Tuesdays Apple event welcomed several new gadgets to the iPad family, including a new iPad Air and an updated iPad Mini with Retina display.
Apples event revealed a smoother transition between users mobile devices and their desktops, Cacheaux said. For example, in the new iWork, anything created on a desktop displays identically on an iPad.
“Were starting to see Apple converge mobile and desktop, allowing users to do more with their devices,” he said.
In the video above, Cacheaux also explains that he was most surprised by Apples free release of OS X Mavericks, “marking a shift in Apples business model, where its all about selling hardware.”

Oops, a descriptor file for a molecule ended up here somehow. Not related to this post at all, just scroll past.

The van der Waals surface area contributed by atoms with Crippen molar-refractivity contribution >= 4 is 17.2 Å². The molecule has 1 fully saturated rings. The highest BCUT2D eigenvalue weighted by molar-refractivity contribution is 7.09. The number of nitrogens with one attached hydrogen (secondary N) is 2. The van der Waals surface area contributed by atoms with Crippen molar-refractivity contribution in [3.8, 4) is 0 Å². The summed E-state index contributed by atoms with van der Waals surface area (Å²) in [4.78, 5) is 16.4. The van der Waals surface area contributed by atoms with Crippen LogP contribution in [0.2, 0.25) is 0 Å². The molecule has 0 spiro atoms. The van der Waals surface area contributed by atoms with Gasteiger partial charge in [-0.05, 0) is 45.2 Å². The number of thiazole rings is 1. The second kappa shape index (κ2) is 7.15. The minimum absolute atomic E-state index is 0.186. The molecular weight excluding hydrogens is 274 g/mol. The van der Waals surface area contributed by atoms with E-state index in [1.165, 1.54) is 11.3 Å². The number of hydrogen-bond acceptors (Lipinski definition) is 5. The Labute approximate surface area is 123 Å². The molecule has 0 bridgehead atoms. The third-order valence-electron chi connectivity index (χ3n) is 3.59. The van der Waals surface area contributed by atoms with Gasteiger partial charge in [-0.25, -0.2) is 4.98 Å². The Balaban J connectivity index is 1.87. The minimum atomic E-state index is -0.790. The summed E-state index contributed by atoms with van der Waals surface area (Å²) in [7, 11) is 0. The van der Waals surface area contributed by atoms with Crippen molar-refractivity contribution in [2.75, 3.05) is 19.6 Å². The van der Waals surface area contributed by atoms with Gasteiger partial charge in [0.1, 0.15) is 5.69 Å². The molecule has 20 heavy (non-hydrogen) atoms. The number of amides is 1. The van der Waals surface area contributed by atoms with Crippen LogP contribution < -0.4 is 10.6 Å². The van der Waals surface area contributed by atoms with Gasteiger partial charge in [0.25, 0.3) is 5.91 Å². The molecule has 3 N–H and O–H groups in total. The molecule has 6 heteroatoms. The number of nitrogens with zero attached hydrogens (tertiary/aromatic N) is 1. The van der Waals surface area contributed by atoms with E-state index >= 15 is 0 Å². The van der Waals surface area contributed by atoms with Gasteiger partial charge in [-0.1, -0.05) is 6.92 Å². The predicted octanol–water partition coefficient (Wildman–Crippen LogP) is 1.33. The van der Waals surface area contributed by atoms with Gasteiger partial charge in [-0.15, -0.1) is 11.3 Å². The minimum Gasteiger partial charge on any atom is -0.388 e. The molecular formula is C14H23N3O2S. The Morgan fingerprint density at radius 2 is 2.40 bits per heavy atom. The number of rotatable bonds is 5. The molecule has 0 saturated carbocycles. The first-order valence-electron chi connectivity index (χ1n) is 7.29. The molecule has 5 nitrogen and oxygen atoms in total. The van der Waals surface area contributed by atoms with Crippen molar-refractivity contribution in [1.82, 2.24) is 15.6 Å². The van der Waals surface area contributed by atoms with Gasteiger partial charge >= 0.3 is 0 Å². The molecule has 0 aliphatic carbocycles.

Apple just rolled out its fifth-generation iPad, and with it a new name: the iPad Air. It also gave us a new iPad mini with a Retina display. When you include the iPad 2 and the original iPad mini, which the company left in its lineup as well, that leaves four devices with multiple configurations. That’s a lot of iPad. So which should you buy? We’ve got a pick for you in both the mini and full-size model.
Let’s get the easy stuff out of the way first: Don’t buy the iPad 2 or original iPad mini. Sure, they’re less expensive than the newer models, but not enough so that it’s worth missing out on the A7 chipsets, Retina displays, and new enclosures. Get one of last year’s models today, and you’re making a lousy purchasing decision. Go new.
Storage is an easy call too. Unless you plan to use the iPad as your primary computer (if you do, go big), get the 16GB model. Odds are you won’t be using it to take hundreds or thousands of photos like you might with a phone that eat up storage. Yes, you may have to sync it regularly, but for most people 16GB should be plenty of space.